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Roger C. Weightman, Grand Master, 1833

Born in Alexandria, Virginia, in 1787, he removed to Washington in 1801, where he learned the printing business with Andrew Way, who subsequently carried on business with the late Jacob Gideon under the firm name of Way & Gideon. He served for a time as foreman to the Government Printer and later, for several Congressional terms, held the latter position, with his office on the south side of E Street near Seventh, N. W. He also at one time conducted a book store on the northwest corner of Pennsylvania Avenue and Sixth Street, N. W.

During the War of 1812 he was an officer in a cavalry company, and at the close accepted a commission in the militia of the District, and at the time of LaFayette's visit to this country was a Brigadier-General and assisted in the entertainment of the nation's guest. His home, 324 Virginia Avenue, South East, still standing and now dedicated to and used for settlement work, played an important part in the social functions of that event, the ballroom on the side being specially erected for the better handling of the numerous guests.

He was later promoted to be a Major-General and Commander-in-Chief of the District Militia, and was occupying that position at the outbreak of the War of the Rebellion, although his impaired health would not permit of his participating in active outdoor service.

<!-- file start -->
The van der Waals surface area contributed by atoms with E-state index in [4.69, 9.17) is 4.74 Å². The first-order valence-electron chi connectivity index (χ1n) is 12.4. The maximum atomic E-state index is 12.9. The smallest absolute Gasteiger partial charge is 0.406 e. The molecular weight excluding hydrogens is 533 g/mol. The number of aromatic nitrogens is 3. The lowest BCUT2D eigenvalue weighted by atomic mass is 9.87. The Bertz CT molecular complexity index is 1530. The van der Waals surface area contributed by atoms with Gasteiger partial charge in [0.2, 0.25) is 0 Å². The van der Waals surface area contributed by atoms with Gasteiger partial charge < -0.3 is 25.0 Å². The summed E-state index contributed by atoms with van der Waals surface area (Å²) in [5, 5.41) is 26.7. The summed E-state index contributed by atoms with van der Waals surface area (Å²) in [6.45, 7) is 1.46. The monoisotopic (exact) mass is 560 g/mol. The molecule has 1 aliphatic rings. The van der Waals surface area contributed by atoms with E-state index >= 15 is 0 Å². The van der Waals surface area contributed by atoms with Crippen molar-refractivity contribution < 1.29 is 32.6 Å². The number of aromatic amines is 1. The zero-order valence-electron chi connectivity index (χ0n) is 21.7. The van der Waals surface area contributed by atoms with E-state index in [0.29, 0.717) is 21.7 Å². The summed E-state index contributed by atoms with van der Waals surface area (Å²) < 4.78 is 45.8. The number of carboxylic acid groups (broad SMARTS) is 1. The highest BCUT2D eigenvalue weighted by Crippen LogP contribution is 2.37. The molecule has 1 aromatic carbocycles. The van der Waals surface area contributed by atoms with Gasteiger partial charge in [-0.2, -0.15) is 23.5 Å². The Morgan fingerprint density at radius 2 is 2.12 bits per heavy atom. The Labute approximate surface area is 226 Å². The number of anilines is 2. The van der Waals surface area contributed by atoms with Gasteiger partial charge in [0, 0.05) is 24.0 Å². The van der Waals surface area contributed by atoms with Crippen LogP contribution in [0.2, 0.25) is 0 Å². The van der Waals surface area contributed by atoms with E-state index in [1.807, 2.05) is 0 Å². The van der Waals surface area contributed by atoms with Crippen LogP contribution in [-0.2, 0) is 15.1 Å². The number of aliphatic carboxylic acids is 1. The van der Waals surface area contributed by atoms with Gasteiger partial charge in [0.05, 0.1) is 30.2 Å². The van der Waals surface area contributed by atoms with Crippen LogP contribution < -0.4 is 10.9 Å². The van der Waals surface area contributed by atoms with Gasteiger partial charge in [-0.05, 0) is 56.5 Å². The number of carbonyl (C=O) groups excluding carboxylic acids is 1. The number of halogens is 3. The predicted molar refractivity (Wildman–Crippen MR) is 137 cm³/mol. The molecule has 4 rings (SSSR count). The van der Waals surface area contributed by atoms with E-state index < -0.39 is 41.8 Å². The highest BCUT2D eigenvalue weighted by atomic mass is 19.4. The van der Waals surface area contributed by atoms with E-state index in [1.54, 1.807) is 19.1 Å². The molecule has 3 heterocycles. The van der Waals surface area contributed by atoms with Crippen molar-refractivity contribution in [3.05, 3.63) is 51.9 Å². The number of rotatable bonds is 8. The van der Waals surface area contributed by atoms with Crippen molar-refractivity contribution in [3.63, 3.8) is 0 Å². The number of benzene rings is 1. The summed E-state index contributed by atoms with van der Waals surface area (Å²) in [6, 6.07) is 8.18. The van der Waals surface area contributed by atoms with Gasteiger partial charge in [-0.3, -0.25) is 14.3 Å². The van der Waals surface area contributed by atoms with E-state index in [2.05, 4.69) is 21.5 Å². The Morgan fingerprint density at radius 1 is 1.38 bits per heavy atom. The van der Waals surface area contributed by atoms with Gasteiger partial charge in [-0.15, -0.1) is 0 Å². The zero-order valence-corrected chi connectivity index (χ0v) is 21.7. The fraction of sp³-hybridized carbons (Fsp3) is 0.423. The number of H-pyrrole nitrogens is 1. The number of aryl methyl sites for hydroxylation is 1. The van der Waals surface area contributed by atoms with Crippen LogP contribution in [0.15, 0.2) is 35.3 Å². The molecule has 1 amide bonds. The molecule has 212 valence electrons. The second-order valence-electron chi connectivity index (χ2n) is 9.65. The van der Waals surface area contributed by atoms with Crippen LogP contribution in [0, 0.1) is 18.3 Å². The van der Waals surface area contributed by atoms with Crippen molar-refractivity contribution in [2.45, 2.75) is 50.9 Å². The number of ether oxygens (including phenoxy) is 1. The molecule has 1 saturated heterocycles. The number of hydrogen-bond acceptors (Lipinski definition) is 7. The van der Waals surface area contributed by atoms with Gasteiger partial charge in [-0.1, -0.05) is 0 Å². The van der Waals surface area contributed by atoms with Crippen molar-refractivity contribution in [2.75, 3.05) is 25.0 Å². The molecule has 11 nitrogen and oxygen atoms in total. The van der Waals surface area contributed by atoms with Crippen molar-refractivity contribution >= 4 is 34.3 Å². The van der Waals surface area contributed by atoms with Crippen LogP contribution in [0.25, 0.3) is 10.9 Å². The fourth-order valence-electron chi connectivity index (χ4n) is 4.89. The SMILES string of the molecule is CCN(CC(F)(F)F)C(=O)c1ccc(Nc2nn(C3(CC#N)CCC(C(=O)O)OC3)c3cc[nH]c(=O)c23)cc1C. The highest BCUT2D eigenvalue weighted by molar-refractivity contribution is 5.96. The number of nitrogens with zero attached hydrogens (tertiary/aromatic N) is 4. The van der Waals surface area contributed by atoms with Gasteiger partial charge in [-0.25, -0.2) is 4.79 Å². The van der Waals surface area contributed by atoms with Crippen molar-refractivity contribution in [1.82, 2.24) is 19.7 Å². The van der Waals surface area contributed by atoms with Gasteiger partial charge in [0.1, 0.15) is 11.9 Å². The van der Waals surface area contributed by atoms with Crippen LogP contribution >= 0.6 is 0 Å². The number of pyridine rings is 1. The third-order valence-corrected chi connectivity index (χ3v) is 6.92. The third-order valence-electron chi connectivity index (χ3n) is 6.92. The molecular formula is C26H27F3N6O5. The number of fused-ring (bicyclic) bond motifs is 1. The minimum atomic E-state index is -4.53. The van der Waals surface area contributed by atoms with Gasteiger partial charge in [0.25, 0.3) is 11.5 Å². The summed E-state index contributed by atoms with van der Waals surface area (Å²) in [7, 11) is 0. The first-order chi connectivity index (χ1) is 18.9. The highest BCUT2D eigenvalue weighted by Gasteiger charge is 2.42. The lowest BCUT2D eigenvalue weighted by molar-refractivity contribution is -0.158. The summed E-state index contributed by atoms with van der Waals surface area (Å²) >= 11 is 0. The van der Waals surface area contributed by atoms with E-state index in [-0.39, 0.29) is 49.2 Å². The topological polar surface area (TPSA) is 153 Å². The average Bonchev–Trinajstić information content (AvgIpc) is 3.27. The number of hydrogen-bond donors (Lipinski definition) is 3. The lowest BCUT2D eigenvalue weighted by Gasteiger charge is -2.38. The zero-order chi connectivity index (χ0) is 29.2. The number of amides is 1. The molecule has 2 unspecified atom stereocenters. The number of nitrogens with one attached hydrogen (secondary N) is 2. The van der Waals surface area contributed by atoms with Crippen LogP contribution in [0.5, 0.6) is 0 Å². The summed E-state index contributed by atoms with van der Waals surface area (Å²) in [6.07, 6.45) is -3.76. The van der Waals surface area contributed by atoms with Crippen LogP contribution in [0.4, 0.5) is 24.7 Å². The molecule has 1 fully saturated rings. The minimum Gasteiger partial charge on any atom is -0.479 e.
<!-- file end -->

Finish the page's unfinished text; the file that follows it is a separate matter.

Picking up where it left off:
Brother Weightman for a number of years held office in the City Council and was elected Mayor of Washington in 1824, and served to August, 1827, and with such fidelity did he perform his duties that his administration was referred to for years as a model one. He resigned the mayoralty to accept the position of Cashier of the Bank of Washington, then located in the National Hotel building, and held that position until 1834, when he resigned on account of ill-health and was subsequently appointed a clerk in the Patent Office and for years was librarian there.

He had an unsullied reputation and possessed many ennobling traits of character, was a successful business man and a dignified, courtly gentleman.

In the Masonic Fraternity Brother Weightman long held a leading position and possesses the unique distinction of having been called from the position of Senior Warden of his lodge to the chair of Grand Master, making one of three similar instances. In the history of this jurisdiction. He was made a Master Mason in Lebanon Lodge, No. 7, November 24, 1811, being the first candidate who received the degrees in that body and for nearly sixty-five years held continuous membership therein. Brother Weightman passed away February 2, 1876, at the advanced age of 89, and was interred in Congressional Cemetery under the auspices of the Grand Lodge and with an escort of all the Commanderies, K. T., of the District and several companies of the militia.

AHGP District of Columbia

Source: History of the Grand Lodge and Freemasonry in the District of Columbia, compiled by W. Brother Kenton N. Harper, 1911.

 
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